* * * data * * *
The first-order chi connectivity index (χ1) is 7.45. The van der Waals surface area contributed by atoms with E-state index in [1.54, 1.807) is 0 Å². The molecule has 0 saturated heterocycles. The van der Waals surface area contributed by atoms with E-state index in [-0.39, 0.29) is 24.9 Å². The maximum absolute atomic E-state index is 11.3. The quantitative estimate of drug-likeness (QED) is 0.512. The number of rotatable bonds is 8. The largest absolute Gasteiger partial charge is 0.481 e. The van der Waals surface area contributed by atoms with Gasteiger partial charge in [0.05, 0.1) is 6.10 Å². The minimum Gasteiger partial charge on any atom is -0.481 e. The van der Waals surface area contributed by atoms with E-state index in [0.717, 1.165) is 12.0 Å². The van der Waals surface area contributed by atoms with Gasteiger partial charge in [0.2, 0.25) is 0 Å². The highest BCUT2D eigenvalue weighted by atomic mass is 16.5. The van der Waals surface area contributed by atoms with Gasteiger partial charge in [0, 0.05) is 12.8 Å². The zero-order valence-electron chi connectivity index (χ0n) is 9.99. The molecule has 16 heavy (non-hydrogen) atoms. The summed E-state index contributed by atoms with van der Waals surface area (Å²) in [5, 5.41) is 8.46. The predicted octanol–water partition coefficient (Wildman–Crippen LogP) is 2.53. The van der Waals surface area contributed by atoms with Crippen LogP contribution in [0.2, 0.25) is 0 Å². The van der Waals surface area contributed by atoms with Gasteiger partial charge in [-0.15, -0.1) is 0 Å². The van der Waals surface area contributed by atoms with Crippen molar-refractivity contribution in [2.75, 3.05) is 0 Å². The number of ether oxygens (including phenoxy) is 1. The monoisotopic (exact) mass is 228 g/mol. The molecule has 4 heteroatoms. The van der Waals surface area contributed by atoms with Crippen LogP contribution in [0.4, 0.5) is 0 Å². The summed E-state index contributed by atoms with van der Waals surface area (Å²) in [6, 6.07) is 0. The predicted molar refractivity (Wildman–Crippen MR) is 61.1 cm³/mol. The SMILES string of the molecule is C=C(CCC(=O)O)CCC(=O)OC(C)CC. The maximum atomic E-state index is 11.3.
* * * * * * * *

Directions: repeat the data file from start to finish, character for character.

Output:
The first-order chi connectivity index (χ1) is 7.45. The van der Waals surface area contributed by atoms with E-state index in [1.54, 1.807) is 0 Å². The molecule has 0 saturated heterocycles. The van der Waals surface area contributed by atoms with E-state index in [-0.39, 0.29) is 24.9 Å². The maximum absolute atomic E-state index is 11.3. The quantitative estimate of drug-likeness (QED) is 0.512. The number of rotatable bonds is 8. The largest absolute Gasteiger partial charge is 0.481 e. The van der Waals surface area contributed by atoms with Gasteiger partial charge in [0.05, 0.1) is 6.10 Å². The minimum Gasteiger partial charge on any atom is -0.481 e. The van der Waals surface area contributed by atoms with E-state index in [0.717, 1.165) is 12.0 Å². The van der Waals surface area contributed by atoms with Gasteiger partial charge in [0.2, 0.25) is 0 Å². The highest BCUT2D eigenvalue weighted by atomic mass is 16.5. The van der Waals surface area contributed by atoms with Gasteiger partial charge in [0, 0.05) is 12.8 Å². The zero-order valence-electron chi connectivity index (χ0n) is 9.99. The molecule has 16 heavy (non-hydrogen) atoms. The summed E-state index contributed by atoms with van der Waals surface area (Å²) in [5, 5.41) is 8.46. The predicted octanol–water partition coefficient (Wildman–Crippen LogP) is 2.53. The van der Waals surface area contributed by atoms with Crippen LogP contribution in [0.2, 0.25) is 0 Å². The van der Waals surface area contributed by atoms with Gasteiger partial charge in [-0.15, -0.1) is 0 Å². The van der Waals surface area contributed by atoms with Crippen molar-refractivity contribution in [2.75, 3.05) is 0 Å². The number of ether oxygens (including phenoxy) is 1. The monoisotopic (exact) mass is 228 g/mol. The molecule has 4 heteroatoms. The van der Waals surface area contributed by atoms with Crippen LogP contribution in [0.4, 0.5) is 0 Å². The summed E-state index contributed by atoms with van der Waals surface area (Å²) in [6, 6.07) is 0. The predicted molar refractivity (Wildman–Crippen MR) is 61.1 cm³/mol. The SMILES string of the molecule is C=C(CCC(=O)O)CCC(=O)OC(C)CC. The maximum atomic E-state index is 11.3.